Underpinning is the process of increasing the bearing capacity of a foundation to make it firm against subbase destabilisation by constructing new, deeper footings below the existing footings to prevent further movement of your property. This is done by digging beside and under your house and utilising steel or concrete to create a much stronger footing. These are traditional concrete underpins.
Depending on what the structural engineer deems required to hold the subsidence of the foundation affecting the property, screwpiles may be drilled metres into the ground to find more stable soils.
Each area has different soil characteristics, and Adelaide being home to clay-limestone soils is quite unstable for foundations. In the end, you need a stronger foundation to bear the load. House subsidence, essentially the downward shifting of the ground, may have weakened the foundation. It takes underpinning specialists to repair those cracked walls and underpinning problems.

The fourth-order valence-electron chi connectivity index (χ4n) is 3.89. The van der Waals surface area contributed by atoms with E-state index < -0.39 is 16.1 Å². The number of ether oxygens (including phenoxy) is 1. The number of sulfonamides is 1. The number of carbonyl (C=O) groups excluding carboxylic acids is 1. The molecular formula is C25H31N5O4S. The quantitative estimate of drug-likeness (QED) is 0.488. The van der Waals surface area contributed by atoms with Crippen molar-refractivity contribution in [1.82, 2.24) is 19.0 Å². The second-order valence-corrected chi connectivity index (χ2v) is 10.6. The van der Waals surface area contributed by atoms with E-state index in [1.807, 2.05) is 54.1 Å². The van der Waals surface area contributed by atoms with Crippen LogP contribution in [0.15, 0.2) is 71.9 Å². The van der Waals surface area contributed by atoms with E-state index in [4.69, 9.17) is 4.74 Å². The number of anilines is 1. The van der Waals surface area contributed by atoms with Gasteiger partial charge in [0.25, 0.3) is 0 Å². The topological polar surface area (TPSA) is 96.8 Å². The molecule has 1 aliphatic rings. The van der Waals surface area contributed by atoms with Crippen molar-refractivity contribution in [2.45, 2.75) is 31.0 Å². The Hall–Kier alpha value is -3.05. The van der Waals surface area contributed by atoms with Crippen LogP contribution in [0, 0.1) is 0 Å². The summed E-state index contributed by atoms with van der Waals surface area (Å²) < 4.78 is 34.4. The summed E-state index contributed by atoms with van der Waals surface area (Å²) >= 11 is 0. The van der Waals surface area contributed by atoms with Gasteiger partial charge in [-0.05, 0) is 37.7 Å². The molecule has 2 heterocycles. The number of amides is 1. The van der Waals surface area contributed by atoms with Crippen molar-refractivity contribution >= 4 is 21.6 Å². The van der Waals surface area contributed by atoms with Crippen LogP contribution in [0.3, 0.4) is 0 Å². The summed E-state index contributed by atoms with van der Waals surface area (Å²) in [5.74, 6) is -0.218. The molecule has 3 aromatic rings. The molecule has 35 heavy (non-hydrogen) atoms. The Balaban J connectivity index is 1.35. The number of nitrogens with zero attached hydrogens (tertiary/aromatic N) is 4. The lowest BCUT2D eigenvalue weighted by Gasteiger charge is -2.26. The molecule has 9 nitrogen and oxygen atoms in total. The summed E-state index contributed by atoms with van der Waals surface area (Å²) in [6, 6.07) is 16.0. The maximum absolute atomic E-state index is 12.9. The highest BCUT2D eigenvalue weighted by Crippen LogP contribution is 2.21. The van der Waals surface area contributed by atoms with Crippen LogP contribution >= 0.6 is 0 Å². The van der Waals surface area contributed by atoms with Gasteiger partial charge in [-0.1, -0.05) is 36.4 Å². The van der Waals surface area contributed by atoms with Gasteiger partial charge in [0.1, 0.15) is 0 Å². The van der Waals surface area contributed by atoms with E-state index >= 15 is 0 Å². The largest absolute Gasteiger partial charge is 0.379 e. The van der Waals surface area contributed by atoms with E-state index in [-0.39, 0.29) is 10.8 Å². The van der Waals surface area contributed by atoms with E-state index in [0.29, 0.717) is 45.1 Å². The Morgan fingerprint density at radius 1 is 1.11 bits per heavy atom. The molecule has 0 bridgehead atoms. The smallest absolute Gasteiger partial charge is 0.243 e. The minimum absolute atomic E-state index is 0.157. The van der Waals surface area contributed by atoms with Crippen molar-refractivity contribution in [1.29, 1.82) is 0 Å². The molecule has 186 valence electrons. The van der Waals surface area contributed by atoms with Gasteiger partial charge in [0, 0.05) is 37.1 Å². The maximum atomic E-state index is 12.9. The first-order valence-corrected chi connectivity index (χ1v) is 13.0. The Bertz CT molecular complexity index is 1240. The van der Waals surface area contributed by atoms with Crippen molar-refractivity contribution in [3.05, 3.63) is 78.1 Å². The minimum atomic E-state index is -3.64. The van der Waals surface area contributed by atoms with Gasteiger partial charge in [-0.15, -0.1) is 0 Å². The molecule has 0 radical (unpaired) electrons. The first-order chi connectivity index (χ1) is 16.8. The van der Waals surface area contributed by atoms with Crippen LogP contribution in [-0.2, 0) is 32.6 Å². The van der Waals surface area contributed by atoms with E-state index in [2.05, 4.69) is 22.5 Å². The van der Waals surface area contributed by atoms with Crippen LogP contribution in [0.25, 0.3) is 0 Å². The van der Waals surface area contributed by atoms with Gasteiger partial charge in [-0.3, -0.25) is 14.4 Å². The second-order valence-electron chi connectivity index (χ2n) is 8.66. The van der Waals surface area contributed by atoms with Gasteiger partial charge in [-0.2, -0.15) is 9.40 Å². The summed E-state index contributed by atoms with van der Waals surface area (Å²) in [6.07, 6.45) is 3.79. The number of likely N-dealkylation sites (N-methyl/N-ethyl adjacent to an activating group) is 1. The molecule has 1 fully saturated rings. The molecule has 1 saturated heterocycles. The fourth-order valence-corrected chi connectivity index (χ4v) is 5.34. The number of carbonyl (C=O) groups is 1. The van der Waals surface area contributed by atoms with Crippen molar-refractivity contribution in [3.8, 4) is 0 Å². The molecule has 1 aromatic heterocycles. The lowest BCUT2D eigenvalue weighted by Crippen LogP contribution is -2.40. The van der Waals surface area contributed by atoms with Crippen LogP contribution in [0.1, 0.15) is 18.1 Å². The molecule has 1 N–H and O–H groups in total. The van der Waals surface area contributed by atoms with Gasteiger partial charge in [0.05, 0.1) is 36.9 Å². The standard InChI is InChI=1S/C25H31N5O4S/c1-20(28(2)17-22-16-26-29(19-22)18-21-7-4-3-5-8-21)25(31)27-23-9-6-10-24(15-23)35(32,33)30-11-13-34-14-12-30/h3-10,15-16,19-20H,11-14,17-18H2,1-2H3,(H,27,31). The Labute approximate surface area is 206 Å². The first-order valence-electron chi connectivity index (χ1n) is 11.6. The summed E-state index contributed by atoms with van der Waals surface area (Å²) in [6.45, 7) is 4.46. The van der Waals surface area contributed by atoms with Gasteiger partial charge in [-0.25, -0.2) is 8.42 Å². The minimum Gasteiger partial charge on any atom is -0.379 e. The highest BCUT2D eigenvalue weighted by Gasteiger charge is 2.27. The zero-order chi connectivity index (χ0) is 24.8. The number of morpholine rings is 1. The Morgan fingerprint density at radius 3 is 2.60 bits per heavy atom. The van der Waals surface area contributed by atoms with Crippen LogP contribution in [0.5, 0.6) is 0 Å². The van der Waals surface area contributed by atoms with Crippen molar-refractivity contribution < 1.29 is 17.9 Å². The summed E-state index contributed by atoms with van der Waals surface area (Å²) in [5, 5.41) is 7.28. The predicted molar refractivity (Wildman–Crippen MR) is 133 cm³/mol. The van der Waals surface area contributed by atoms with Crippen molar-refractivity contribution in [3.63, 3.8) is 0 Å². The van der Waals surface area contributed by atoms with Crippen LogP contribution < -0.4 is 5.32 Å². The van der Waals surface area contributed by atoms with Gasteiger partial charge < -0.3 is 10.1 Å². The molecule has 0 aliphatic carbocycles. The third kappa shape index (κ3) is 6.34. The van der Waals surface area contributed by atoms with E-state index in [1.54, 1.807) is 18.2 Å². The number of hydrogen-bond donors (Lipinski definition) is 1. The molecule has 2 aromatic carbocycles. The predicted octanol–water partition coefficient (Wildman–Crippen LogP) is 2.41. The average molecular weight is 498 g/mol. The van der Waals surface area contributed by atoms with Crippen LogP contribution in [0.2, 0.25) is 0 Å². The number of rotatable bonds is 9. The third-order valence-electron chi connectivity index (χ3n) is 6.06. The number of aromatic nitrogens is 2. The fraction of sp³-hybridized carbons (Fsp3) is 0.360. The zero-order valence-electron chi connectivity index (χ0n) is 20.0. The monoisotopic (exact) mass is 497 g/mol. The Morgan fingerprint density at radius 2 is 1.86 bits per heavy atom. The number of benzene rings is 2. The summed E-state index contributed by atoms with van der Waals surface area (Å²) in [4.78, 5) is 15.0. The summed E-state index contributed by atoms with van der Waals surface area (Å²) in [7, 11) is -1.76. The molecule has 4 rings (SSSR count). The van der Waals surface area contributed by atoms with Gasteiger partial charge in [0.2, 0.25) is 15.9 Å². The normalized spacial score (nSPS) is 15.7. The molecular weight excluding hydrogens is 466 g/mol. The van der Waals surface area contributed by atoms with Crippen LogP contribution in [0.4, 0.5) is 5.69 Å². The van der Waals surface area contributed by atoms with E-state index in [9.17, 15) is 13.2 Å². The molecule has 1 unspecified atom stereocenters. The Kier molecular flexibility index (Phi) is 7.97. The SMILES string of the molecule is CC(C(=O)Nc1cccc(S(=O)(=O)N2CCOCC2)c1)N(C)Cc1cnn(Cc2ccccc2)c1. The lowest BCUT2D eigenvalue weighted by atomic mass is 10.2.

This process of underpinning a house may involve increasing the length and breadth of a foundation in order to strengthen its weak footing. It helps to stop house subsidence and create a firm ground for resting your foundation. Oftentimes, after a foundation repair is complete, the cracks on the walls may not close completely, making wall repairs necessary.
When underpinning specialists suggest foundation repair through underpinning, in most cases, the soil profile has a downward reflection, which may not adequately support the foundation. In the end, deeper footings are constructed to bear the load of the structure, stopping subsidence and cracks appearing.